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Cretan masters of the lyra come to Mariposa

Ross Daly is a master of the Mediterranean lyra (a bowed, multi-stringed fiddle) and of modal music, music based on tones rather than western scales that reflects influences from the region stretching from northwest Africa to Western China. Daly and fellow lyra virtuoso Kelly Thoma will share this musical magic with an intimate audience at the Mariposa Museum on March 28. They will be accompanied by Michael Harrist (contrabass/percussion) and Tev Stevig (tanbur and plucked strings).

The concert will begin at 7 p.m.

"Music doesn’t understand national borders," Daly says. "It grows, it travels, and it resonates. Traditions, sounds, styles all interconnect."

Daly has spent his life exploring the possibilities and connections in modal music, recording and performing all over the globe. He is also founder of Labyrinth, an annual musical workshop for modal musicians in the village of Houdetsi on the island of Crete. Of Irish descent, Daly has in Houdetsi since 1975.

Daly and Thoma (who are married) regularly tour the U.S. Daly appeared at Carnegie Hall in 2015. He has created 38 albums, and all the the last are available for free on his Web site.

Both musicians play contemporary modal music on the Cretan Lyra, Tarhu, Afghan rubab, saz and more. The music -- much of it composed by Daly -- comes from the Cretan/Turkish traditions, but also touch upon Persian, Balkan, Azeri, Indian traditions and many more. Threads of North Africa mingle with the bright, varied colors of India. Swooping melodies from the Balkans are tempered by Asian delicacy, and the whole has a transcendent quality.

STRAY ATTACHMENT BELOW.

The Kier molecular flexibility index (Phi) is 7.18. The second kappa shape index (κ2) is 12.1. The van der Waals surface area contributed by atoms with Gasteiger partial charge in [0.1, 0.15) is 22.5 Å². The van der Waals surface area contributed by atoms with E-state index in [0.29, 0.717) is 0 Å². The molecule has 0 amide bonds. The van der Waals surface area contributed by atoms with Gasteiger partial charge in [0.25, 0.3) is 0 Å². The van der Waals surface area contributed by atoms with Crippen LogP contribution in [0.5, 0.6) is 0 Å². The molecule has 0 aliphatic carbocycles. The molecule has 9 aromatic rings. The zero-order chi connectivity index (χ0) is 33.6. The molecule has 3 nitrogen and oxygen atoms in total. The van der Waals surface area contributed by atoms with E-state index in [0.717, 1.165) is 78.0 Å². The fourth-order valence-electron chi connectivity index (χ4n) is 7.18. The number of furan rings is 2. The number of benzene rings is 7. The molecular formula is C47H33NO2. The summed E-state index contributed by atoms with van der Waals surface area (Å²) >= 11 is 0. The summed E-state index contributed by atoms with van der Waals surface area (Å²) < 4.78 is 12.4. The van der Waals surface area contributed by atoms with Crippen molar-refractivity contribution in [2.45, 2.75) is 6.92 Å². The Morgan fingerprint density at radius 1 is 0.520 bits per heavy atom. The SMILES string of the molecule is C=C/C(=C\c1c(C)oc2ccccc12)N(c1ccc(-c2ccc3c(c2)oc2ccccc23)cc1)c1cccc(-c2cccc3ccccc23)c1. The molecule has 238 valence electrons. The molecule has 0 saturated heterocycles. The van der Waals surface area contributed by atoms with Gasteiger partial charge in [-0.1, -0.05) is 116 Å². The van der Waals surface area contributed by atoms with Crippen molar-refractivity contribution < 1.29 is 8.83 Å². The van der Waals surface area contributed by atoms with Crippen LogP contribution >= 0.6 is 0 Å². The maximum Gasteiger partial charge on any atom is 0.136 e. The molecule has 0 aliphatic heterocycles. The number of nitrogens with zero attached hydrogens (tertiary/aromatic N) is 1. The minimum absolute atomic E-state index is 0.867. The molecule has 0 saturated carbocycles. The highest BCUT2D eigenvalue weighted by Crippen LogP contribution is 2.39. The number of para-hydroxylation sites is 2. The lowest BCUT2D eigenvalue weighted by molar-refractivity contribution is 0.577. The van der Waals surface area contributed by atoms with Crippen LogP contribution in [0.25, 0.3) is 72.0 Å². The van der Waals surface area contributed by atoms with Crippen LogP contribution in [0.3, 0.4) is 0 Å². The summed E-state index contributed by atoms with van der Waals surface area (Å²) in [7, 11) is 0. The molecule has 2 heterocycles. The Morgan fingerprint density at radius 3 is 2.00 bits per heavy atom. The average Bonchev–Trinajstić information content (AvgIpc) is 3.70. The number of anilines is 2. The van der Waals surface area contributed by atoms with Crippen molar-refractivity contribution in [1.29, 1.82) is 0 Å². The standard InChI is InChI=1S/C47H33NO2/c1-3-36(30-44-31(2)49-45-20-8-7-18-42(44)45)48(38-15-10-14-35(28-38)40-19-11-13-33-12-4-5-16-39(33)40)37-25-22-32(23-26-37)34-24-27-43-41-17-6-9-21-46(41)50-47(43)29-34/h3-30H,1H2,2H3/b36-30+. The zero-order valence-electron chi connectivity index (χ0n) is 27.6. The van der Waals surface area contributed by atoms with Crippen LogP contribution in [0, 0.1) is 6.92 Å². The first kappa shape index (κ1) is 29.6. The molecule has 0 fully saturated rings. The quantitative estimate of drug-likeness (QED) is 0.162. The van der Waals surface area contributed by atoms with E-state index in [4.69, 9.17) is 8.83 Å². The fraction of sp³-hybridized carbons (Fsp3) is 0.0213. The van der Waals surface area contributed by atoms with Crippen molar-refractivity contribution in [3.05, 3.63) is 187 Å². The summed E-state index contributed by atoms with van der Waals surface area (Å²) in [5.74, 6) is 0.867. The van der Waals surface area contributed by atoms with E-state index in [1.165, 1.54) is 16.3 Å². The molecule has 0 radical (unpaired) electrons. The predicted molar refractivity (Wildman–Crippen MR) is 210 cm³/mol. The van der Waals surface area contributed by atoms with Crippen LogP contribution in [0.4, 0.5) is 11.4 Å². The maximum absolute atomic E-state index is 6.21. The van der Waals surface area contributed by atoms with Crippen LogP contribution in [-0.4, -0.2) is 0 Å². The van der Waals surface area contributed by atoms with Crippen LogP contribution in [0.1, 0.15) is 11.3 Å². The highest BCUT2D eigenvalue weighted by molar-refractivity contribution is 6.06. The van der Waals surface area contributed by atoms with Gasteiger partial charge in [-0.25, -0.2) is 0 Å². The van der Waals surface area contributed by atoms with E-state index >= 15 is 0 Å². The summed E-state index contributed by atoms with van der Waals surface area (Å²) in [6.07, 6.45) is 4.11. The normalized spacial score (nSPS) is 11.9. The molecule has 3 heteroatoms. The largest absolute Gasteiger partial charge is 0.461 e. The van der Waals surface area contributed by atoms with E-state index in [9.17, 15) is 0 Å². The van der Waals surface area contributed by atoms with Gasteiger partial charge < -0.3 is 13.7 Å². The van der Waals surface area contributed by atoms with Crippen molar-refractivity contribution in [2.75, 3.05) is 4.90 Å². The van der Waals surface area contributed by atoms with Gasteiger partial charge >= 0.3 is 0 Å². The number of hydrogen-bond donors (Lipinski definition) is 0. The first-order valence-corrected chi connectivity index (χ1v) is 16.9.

The 2017 tour is sponsored by Makam New York, Denmark Arts Center.

Tickets are $17 in advance, $13 in advance for Mariposa members/students $20/$15 at the door. For reservations, please call 603-924-4555.

The Mariposa Museum and World Culture Center is dedicated to fostering peace and understanding across cultural boundaries through compelling exhibits, performances, and educational partnerships. Located at 26 Main Street in Peterborough, the Mariposa is wheelchair accessible.

The Mariposa's featured exhibit is The Kopanang Universe Canticle, 31 stunning textile panels depicting the creation of the Earth from the Big Bang to the unfolding of plants, animals, humans, languages, as envisioned by women from the Kopanang Community in South Africa. From many different cultural and language groups the women (all with HIV/AIDS and most now deceased) came together in 2002 to create the Canticle for World AIDS Day. The museum is open Tuesdays through Sundays from 11 a.m. to 5 p.m.